When the XFL kicked off its first and only season since 2001 in February, signs were pointing towards a successful and sustainable model.
[Visit KHON’s storm preparation page here.]
But as COVID-19 put the season to an abrupt end after five weeks of action, it seemed likely that the league’s run would last for just one year again. Things seemed especially bleak when the XFL filed for bankruptcy after shutting down in April. However, on Monday it was announced that Dwayne “The Rock” Johnson, his ex-wife Dany Garcia and RedBird Captial were purchasing the league for $15 million with eyes on a 2021 season in the spring.
The news certainly comes as a relief to many of the league’s players and staff who were suddenly jobless but still hanging on to their professional football dreams.
“It’s very exciting and I’m most excited for the players,” former University of Hawaii quarterbacks coach and current Houston Roughnecks QB coach Dan Morrison told KHON2 sports director Rob DeMello. “Being with them all last year, all through training camp and the season, they’re very excited about this opportunity, to see that it is that — an opportunity for them to possibly get back into the NFL.
“As much as the XFL was trying to disintegrate itself as a completely separate entity, the honesty of the players was that they were there trying to return to the NFL. This means that hopefully there will be another opportunity for players to do that.”
The Roughnecks featured plenty of Hawaii ties on their coaching staff, led by head coach and general manager June Jones. Also on the sidelines were former UH assistant coaches Wes Suan, Dennis McKnight, Tom Mason and Mel de Laura, as well as former players turned coaches in Michael Brewster and John Estes.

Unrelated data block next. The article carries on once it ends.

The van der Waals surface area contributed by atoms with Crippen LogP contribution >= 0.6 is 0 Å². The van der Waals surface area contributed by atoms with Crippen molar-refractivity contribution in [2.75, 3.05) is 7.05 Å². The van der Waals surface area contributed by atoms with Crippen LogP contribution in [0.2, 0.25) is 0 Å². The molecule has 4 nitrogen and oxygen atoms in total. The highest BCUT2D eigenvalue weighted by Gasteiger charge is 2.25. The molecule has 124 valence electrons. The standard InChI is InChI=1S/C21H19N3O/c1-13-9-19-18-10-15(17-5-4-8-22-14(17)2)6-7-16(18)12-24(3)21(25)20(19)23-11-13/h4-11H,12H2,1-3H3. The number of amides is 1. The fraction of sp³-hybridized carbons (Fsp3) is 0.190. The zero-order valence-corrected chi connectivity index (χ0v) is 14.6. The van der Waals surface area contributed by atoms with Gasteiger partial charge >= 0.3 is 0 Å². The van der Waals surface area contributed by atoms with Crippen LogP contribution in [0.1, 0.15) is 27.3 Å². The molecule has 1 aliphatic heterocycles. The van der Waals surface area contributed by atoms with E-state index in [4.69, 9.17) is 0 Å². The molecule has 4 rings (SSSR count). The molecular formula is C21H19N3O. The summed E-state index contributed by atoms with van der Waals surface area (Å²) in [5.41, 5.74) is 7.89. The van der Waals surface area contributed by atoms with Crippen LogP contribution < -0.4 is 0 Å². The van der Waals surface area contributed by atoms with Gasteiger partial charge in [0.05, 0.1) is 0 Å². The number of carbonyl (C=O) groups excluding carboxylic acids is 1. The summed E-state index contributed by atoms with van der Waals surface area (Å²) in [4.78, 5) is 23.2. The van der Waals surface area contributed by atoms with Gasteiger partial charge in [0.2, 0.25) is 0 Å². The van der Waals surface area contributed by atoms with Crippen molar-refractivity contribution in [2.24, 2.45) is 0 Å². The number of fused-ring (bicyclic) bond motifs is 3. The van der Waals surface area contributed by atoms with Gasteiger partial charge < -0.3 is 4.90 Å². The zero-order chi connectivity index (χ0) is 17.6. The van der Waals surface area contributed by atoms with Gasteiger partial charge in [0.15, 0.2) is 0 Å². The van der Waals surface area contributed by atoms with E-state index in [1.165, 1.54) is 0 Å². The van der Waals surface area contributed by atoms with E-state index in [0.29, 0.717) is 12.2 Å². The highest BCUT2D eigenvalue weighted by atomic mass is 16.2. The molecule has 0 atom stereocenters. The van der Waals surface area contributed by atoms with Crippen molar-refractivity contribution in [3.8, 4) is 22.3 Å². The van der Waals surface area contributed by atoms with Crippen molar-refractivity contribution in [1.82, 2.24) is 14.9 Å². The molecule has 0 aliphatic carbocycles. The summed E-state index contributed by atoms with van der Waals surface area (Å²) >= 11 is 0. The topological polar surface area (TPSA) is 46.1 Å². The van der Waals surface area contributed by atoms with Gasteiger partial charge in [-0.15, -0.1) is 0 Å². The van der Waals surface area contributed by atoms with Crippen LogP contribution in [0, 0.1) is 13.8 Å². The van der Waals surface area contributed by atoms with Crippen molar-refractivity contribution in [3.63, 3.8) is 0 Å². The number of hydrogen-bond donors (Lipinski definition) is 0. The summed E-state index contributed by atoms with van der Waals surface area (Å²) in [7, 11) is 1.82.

“We’ve had that long connection going back to 1999, our first year in Manoa with Dan Robinson and those guys,” Morrison said. “There’s always that feel and it’s amazing how many people who you meet in Houston and on this team want to talk about those years. Some of them were kids, some of them were coaching. It always was amazing to us how fascinated the country was to what was going on in Hawaii at the time.”
Houston was 5-0 and all alone atop the league standings when the league shut down.
“Like always, anytime in coaching, a lot of the fun comes from the fact that we had really good kids. They were really good players and they were really good people as well,” Robinson said. “The city of Houston embraced us, which was really nice. It was a fun experience based on everything around you. It was good.”
One of the biggest success stories of the 2020 XFL season was Roughnecks quarterback P.J. Walker, who led the league in touchdown passes (15) and passing yards (1,338) and signed with the NFL’s Carolina Panthers shortly after the season ended.
Another XFL quarterback that signed an NFL deal following the conclusion of the season was former Pearl City and St. Louis BattleHawks quarterback Jordan Ta’amu, who is competing to be the backup signal caller for the defending Super Bowl Champion Kansas City Chiefs. During his five XFL games, Ta’amu led the league in completion percentage at 72.3 percent after completing 97 of his 134 passes for five touchdowns and two interceptions.
As the XFL hopes to funnel more of its players into the NFL, another thing it hoped to accomplish before the pandemic-shortened season was an expansion of teams to different locales. Given Johnson’s Hawaii ties, which includes spending part of his childhood in the state in addition to frequent visits, Morrison would certainly welcome bringing a pro football team to the islands.
“It’d be wonderful to bring it back to Hawaii and make part of the Hawaii team a little bit more reflective of that,” Morrison said. “Not just on the staff, but on the team itself, because there’s some great players that are coming out of Hawaii that are on the same bubble as everyone else. They’re released, they’re looking to get back in, and they’re really good players.
“I think they would be a wonderful attraction for the people in Hawaii and for the players in Hawaii.”